Tuesday, Aug 30, 2016
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Melanoma research: Tiny study renews hope of battling lethal skin cancers

ATLANTA - An Oregon man, given less than a year to live, had a complete remission of advanced skin cancer after an experimental treatment that revved up his immune system to fight the tumors.

The 52-year-old patient's dramatic turnaround was the only success in a small study, leading doctors to be cautious in their enthusiasm. However, the treatment reported in today's New England Journal of Medicine is the latest in a small series of successes involving immune-priming treatments against deadly skin cancers. "Immunotherapy has become the most promising approach" to late-stage, death-sentence skin cancers, Dr. Darrell Rigel, a dermatology researcher at the New York University Cancer Institute in New York, who had no role in the research, said.

Still, the immune-priming experiments have yet to yield a consistent therapy. Even researchers who worked on the study involving nine patients and just one success are quick to couch the result.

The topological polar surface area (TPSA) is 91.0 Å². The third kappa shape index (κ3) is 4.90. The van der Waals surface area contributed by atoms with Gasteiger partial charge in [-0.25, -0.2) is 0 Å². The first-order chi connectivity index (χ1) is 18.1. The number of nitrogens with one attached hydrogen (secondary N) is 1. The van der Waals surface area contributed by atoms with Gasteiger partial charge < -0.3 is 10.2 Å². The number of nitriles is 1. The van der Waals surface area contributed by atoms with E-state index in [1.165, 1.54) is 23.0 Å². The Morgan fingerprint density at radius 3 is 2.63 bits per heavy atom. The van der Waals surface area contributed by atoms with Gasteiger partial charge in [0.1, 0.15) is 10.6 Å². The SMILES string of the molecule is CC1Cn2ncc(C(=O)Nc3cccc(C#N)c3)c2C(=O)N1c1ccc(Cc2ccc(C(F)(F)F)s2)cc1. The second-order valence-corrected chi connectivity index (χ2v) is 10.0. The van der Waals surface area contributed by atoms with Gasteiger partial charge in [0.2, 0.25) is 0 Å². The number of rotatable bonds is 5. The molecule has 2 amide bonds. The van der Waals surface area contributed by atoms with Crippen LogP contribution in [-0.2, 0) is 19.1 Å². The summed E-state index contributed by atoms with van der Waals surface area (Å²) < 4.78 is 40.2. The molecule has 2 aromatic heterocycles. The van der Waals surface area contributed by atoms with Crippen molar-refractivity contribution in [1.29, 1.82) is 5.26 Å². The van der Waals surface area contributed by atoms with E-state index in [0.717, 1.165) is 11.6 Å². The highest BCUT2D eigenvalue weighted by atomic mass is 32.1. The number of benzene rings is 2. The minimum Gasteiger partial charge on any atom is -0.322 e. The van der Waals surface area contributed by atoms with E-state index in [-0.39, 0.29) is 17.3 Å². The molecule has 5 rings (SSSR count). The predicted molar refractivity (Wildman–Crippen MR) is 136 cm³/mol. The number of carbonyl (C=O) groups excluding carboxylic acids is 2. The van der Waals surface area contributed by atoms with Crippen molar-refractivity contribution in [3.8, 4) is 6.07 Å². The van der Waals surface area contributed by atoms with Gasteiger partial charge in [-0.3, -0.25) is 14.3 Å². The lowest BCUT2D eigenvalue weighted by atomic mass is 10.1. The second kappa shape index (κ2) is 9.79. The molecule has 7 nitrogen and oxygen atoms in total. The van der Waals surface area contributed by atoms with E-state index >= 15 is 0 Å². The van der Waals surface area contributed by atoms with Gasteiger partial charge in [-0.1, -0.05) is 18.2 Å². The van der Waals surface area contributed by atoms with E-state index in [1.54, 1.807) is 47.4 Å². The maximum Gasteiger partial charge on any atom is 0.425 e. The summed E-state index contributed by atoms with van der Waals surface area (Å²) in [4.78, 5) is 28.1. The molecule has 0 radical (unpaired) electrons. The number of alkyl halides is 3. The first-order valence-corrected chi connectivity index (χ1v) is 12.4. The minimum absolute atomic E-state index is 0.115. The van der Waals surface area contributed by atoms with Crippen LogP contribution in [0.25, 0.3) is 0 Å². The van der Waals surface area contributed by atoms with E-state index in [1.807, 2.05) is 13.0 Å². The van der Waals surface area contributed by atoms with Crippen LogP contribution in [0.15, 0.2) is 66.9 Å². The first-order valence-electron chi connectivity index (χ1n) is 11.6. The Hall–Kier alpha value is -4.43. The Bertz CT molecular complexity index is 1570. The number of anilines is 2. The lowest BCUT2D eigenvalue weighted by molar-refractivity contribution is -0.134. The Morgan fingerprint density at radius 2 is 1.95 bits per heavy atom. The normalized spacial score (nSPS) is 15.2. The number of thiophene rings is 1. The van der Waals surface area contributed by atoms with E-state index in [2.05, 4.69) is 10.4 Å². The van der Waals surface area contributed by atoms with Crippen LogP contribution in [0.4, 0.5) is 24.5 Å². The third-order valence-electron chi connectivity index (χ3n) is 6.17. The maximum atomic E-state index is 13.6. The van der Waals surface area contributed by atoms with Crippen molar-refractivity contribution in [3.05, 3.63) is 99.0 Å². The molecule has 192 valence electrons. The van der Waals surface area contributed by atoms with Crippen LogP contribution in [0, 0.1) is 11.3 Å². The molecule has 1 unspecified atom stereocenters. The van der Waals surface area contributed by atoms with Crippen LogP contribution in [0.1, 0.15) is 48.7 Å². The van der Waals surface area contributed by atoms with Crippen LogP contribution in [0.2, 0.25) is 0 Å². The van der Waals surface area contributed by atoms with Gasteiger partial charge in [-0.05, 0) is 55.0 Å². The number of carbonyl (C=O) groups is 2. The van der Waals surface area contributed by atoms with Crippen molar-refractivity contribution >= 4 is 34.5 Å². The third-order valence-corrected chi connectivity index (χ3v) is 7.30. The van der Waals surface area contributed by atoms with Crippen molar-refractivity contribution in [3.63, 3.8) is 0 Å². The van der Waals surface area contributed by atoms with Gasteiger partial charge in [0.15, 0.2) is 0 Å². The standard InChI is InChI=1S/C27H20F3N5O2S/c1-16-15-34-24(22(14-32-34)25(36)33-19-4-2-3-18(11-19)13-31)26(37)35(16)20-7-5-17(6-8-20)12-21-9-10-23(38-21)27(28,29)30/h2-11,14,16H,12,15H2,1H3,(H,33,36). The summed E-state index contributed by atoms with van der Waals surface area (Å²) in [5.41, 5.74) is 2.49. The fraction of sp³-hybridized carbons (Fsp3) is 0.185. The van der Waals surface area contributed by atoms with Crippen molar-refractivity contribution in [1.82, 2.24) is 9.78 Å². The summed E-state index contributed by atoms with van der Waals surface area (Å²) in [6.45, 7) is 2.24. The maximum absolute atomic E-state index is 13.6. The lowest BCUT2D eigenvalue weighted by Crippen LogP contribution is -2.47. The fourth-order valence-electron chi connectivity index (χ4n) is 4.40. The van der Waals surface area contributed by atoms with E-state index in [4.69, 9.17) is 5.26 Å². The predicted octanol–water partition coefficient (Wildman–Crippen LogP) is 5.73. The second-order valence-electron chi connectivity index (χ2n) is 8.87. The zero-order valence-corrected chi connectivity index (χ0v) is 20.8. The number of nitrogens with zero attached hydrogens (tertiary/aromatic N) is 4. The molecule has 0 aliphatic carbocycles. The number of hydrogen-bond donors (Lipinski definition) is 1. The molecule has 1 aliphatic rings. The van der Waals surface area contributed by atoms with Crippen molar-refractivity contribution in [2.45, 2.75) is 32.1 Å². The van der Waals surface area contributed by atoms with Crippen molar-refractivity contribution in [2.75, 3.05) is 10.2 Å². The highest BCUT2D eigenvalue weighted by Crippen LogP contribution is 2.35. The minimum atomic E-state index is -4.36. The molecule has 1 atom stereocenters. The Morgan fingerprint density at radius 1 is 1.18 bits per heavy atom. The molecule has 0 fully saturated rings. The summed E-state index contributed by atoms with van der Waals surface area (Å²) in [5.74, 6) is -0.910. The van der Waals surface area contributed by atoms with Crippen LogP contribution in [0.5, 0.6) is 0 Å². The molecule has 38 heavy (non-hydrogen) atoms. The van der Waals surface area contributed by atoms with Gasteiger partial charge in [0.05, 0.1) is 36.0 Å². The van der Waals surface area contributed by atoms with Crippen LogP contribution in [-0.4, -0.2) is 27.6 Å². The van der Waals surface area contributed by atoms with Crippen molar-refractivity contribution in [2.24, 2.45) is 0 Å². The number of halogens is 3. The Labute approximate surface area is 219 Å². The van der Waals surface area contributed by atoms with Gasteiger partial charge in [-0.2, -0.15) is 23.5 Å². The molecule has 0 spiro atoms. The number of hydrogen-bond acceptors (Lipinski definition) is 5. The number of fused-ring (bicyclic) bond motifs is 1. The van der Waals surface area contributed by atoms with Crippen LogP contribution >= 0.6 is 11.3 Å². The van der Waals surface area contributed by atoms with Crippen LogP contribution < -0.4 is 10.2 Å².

"This is only one patient," study co-author Dr. Cassian Yee of the Fred Hutchinson Cancer Research Center in Seattle said.

And two years after his recovery, the patient fell out of contact with researchers and scientists do not know his condition.

Melanoma is a cancer in the skin cells that make pigments and cause skin to tan as part of the body's attempt to protect itself from ultraviolet radiation in sunlight. Cancer begins when radiation overloads and damages the cells, causing mutations.

About 62,000 cases are diagnosed in the United States each year, and about 8,000 people die of melanoma annually.

When caught early, melanomas can be treated easily by surgically removing the cancerous patch of skin. But "once it has spread, basically nothing works," Mr. Rigel said.

Recently scientists decided they might have another option: helping the body's immune system. Doctors long thought immune system cells, which effectively attack threats like viruses, gave a pass to cancer cells. The theory was that because cancer cells are generated by the body, the immune system perceived them as part of the body.

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